So much of climbing is about overcoming our own mental obstacles: Fear of heights, fear of falling, even fear of failing. Rising out of our own self doubt was the first lesson we learned when we decided to take on the adventure of indoor rock climbing.

BELAY BASICS

The daunting walls at Roca Climbing and Fitness in Rochester stretch up to 39 feet high, with the competition wall standing at 48 feet. The holds and connecting ropes are color coordinated and labeled with numbers that correspond to the levels of difficulty. This allows for easy navigation and puts a novice climber more at ease. 

 After orientation, we were provided with climbing shoes and a harness. We were then shown the proper way to connect our harnesses to the ropes that hung from the climbing walls. 

To belay (or to secure rope to a person for safety) comes in two forms. The first is an auto-belay system that will automatically allow climbers to slowly drop from the wall to the ground. The second is partner-belay, where an experienced climber works the ropes to help the climber descend the wall. 

We learned that we needed to hone both our physical and mental fortitude to accomplish our climbs. “Climbing takes a surprising amount of stamina. I found myself constantly mentally engaged while planning my route or deciding which hand or foothold to reach for next,” Emily Whitcomb says.

LETTING GO

Once secured into the belay system, we found climbing the walls to be the easy part. The fear descended on us once we realized how far up we had climbed and began contemplating how to get back down. “It’s not the climb up that scares me; it’s letting go,” Dawn Sanborn says.

The auto-belay slowly lowers the rope (and the climber) down to the ground, but it takes a second for it to engage. “It’s scary at first because it feels like I’m freefalling for a second before it catches,” Emily shares. “I’ve got to trust that it will work.” 

If both auto-belay and partner-belay climbing sound over-the-top, indoor boulder climbing is another option. Boulder climbing does not use ropes or a belay system of any kind. Instead, there is a 9.5-inch padded mat to soften falls.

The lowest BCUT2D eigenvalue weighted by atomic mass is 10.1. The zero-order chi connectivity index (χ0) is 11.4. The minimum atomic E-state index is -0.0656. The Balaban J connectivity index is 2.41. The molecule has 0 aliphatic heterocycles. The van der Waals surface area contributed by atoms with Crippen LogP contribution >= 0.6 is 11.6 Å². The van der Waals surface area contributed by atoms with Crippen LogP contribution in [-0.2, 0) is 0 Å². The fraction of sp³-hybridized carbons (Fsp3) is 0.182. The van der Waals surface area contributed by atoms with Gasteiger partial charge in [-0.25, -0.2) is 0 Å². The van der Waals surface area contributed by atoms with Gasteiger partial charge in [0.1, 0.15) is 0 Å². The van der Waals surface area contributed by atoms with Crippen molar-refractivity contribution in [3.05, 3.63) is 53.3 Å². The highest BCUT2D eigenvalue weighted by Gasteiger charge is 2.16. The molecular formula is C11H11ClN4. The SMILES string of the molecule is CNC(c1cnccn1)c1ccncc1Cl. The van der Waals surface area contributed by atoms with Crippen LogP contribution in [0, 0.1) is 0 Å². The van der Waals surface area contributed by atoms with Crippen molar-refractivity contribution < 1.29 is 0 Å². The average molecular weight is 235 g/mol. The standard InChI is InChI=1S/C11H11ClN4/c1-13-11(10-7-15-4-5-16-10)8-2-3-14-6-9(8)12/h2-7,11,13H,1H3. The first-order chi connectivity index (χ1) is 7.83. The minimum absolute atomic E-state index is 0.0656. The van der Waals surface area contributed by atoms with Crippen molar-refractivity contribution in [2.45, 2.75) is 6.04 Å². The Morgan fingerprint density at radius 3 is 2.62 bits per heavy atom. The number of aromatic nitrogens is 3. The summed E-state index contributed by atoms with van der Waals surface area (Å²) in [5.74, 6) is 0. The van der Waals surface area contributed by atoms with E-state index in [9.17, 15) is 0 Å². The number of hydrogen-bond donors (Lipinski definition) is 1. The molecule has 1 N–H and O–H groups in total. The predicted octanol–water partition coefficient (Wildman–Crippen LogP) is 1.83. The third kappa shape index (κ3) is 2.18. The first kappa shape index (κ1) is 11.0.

Although this seems like an unsafe way to climb, it actually felt more unrestricted and secure to several of us. The boulders are not as high as the walls. We were able to free climb to the top and stand on the pinnacle with a feeling of empowerment.

One by one, no matter which route we chose to try, we all gained solid mental ground as one personal fear obstacle after another was toppled over. 

TAKE IT OUTSIDE

Prairie Walls Climbing in Rochester offers an outdoor alternative in addition to the indoor experience. You can rent their 25-foot-high portable wall, which has been used at Thursdays on First and Quarry Hill Fall Festival. The rental includes all necessary climbing equipment, as well as trained instructors to help with the group. 

Interested climbers can also take classes on outdoor climbing at Prairie Walls. These classes vary depending on skill level, but they can include a small group, private lessons, or an outdoor group climb. Prairie Walls also offers top rope anchoring and traditional leading classes. 

INTERESTED IN CLIMBING? 

Prairie Walls Climbing Gym is located at 4420 19th Street NW. They offer indoor and outdoor climbing experiences. prairiewalls.com 

 Roca Climbing and Fitness is located at 6071 Rome Circle NW. Roca offers an introductory class, Learn the Ropes, which is $25 for non-members. All non-members receive a two-week complimentary membership, which includes access to all climbing areas, rental discounts, yoga classes, and fitness equipment. climbroca.com

Kim Zabel is a freelance writer.

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